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Cricket, Anyone?

08 Apr

Before I mislead you, allow me to say I know very little about this sport. But I’m hooked, thanks to my husband. One night I was reluctantly watching his cricket game–er, cricket match–on TV, silently thinking What a snooze-fest. The next night, I peeked at the TV screen occasionally as I checked my e-mail and social media. By the third night, I was watching the match and asking questions.

After dinner cricket highlights are now the norm at our house. According to my husband, highlights are all one needs to see. I asked why. He said, “There’s not enough time.” Did he mean he was too tired to watch the match? No. He meant the match lasts a really long time. A test match is a world cup competition, and it can last between three and five days. Teams play for 6 hours or more each day. Fortunately, there are shorter cricket matches played between international teams. These are called One Day Internationals (ODIs) and the even-shorter T20 matches.

Let me introduce some cricket terminology. The pitcher is called a bowler. The bowler delivers (pitches) six balls to the batter. The delivery of six balls by a bowler is called an over. The field is circular. The boundary consists of the entire circumference of the field. Batters score runs by hitting the ball into the boundary. If the ball surpasses the boundary, the batter scores six runs. If the ball bounces or rolls into the boundary, the batter scores four runs. If the ball doesn’t reach the boundary, the batters can run back and forth between wickets to score runs.

In baseball, we play on a diamond. Cricket is played on a pitch which is in the center of the field. There are two batters on the pitch at all times. There are two wickets at opposing ends of the pitch. As in baseball, cricket has a base.

Baseball has two opposing teams with nine players, a bat, ball, four bases, and a world series. Cricket has two opposing teams with 11 players, a bat, a ball, two opposing wickets, and a world cup. In baseball, they play ’til the game is finished. In cricket, they play until lunch break and tea break.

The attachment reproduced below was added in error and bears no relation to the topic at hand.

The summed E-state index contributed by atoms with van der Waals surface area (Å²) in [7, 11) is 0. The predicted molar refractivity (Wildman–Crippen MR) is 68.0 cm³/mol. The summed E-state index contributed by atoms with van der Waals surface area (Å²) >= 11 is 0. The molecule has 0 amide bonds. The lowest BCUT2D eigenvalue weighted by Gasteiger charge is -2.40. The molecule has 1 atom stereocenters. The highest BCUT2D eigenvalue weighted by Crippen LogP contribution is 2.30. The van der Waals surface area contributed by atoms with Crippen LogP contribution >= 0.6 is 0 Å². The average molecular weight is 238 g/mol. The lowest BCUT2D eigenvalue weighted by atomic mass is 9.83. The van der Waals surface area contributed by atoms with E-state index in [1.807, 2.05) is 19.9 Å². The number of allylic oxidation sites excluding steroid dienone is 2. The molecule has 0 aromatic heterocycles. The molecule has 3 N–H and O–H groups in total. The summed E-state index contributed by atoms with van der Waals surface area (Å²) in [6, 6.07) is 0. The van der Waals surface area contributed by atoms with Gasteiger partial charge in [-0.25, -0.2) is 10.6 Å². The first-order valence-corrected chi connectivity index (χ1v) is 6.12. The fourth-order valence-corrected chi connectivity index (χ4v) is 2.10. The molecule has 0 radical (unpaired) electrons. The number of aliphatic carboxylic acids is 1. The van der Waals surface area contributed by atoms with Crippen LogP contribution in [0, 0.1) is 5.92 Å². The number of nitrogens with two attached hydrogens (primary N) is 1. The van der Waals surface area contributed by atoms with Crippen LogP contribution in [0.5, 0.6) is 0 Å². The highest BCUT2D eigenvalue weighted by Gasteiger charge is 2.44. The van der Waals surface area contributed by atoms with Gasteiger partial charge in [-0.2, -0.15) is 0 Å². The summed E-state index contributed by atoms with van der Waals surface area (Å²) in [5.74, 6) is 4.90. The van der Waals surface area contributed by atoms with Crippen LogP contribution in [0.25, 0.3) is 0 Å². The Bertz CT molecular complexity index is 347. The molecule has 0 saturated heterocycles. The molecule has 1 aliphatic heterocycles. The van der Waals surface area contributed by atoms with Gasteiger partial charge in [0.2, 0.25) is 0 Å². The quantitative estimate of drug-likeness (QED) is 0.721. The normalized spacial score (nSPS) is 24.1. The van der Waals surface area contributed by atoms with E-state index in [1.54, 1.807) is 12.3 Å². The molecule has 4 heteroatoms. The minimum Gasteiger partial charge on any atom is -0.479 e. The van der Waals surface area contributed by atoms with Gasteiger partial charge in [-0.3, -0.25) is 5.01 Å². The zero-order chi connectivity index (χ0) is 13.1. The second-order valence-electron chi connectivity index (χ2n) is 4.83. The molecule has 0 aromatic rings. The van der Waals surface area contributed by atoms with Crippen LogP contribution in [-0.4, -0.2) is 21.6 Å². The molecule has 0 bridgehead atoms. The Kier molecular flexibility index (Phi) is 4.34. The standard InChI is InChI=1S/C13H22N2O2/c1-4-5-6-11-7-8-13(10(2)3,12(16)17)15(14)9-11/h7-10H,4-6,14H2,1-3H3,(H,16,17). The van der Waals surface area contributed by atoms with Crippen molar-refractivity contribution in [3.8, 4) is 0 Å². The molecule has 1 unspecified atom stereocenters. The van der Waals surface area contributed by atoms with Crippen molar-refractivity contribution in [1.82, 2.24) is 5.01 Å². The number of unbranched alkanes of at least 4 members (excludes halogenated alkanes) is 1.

A wicket consists of three stumps and two bails–short, pieces of wood that sit atop the stumps. If you’re batting, your job is to guard your wicket by hitting the ball. If your bails fall off the wicket, you’re out.

“How would the bails fall off the wicket?”

Glad you asked.

The bowler runs toward the batter and hurls the ball at him. Okay, that’s not entirely accurate. The bowler is supposed to be hurling the ball at the batter’s wicket. But still.

It’s an overhand pitch. The bowler’s job is to knock the bails off of the stumps–which the batter stands in front of.

If the ball makes contact with the batter’s leg instead of the bat, he’s out. It’s known as an LBW (Leg Before Wicket), and it happens frequently. That’s why the batters wear leg pads.

This is important: If the batter hits the ball, he then runs with his bat toward the opposing wicket. He touches his bat into the base of the opposing wicket, then runs back to where he started. Batter #2, at the opposite wicket, does the same. The batters pass each other as they run to opposite wickets. Their job is to hit as many balls and score as many runs as possible. If batsman #1 only gets a single, batsman #2 is up to bat. As mentioned above, he can get four runs if he hits the ball into the boundary. He will get six runs if he knocks the ball beyond the boundary (we’d call it a home run).

Either batter will be out if an opposing team member stops the ball before it reaches the boundary, throws it toward the wicket, and knocks the bails off the stumps. Or if a fielder catches the ball in mid-air. Hey! That’s just like baseball.

After every player of the team bats, the teams switch, and now it’s the opposing team’s time to bat. Their goal is to get more runs than the first team did. They’re chasing down the first team’s points!

Finally, I enjoy the commentator remarks as much as the game. Here’s what you might hear from a commentator if a player catches a ball or knocks the bails off the stumps:

“Brilliant!”

“What a ripper!”

“You beauty!”

Different from what we’re used to hearing, right?

I haven’t done the game justice, but there are too many rules to explain in one post. Here’s a video from a match that was played last August. Remember, these are highlights! The entire match would have lasted much longer. Enjoy!

~ Jericha Kingston

 
3 Comments

Posted by on April 8, 2016 in Jericha Kingston, Sports

 

Tags: , , , ,

3 responses to “Cricket, Anyone?

  1. kararhunt

    April 8, 2016 at 6:08 am

    Thanks for the explanations, Jericha! I never understood it before and therefore didn’t want to watch it. But I like baseball and this sounds a lot like it. Now I don’t have to skip past it on the channels anymore! ::-)

    Like

     
  2. Robin Patchen

    April 8, 2016 at 7:37 am

    That’s more than I ever knew about cricket. I love that they stop for tea–very civilized.

    Liked by 1 person

     
  3. Pegg Thomas

    April 8, 2016 at 7:52 am

    Cricket … I thought that was fish bait!

    Liked by 1 person

     

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